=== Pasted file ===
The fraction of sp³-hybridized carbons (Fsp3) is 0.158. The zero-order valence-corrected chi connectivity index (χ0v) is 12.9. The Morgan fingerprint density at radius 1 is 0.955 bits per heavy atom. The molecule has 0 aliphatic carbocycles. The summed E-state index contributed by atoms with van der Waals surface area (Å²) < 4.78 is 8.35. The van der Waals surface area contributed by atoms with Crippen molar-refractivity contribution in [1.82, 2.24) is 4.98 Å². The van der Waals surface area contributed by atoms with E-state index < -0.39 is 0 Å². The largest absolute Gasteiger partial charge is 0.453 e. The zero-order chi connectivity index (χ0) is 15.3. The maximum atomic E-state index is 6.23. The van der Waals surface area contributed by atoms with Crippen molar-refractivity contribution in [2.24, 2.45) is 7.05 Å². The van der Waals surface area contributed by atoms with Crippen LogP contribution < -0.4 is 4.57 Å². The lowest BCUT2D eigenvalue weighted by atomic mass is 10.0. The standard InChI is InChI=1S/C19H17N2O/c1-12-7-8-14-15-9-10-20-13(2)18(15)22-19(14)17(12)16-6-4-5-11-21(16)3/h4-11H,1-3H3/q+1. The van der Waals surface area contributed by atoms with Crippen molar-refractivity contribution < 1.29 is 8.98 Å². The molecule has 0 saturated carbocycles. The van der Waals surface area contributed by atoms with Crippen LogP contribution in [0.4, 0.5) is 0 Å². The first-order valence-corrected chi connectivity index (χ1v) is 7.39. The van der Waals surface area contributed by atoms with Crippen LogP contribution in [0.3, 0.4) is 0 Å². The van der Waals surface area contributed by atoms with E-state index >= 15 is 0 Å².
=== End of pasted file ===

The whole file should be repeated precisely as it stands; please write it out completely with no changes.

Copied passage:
The fraction of sp³-hybridized carbons (Fsp3) is 0.158. The zero-order valence-corrected chi connectivity index (χ0v) is 12.9. The Morgan fingerprint density at radius 1 is 0.955 bits per heavy atom. The molecule has 0 aliphatic carbocycles. The summed E-state index contributed by atoms with van der Waals surface area (Å²) < 4.78 is 8.35. The van der Waals surface area contributed by atoms with Crippen molar-refractivity contribution in [1.82, 2.24) is 4.98 Å². The van der Waals surface area contributed by atoms with E-state index < -0.39 is 0 Å². The largest absolute Gasteiger partial charge is 0.453 e. The zero-order chi connectivity index (χ0) is 15.3. The maximum atomic E-state index is 6.23. The van der Waals surface area contributed by atoms with Crippen molar-refractivity contribution in [2.24, 2.45) is 7.05 Å². The van der Waals surface area contributed by atoms with Crippen LogP contribution < -0.4 is 4.57 Å². The lowest BCUT2D eigenvalue weighted by atomic mass is 10.0. The standard InChI is InChI=1S/C19H17N2O/c1-12-7-8-14-15-9-10-20-13(2)18(15)22-19(14)17(12)16-6-4-5-11-21(16)3/h4-11H,1-3H3/q+1. The van der Waals surface area contributed by atoms with Crippen molar-refractivity contribution < 1.29 is 8.98 Å². The molecule has 0 saturated carbocycles. The van der Waals surface area contributed by atoms with Crippen LogP contribution in [0.4, 0.5) is 0 Å². The first-order valence-corrected chi connectivity index (χ1v) is 7.39. The van der Waals surface area contributed by atoms with Crippen LogP contribution in [0.3, 0.4) is 0 Å². The van der Waals surface area contributed by atoms with E-state index >= 15 is 0 Å².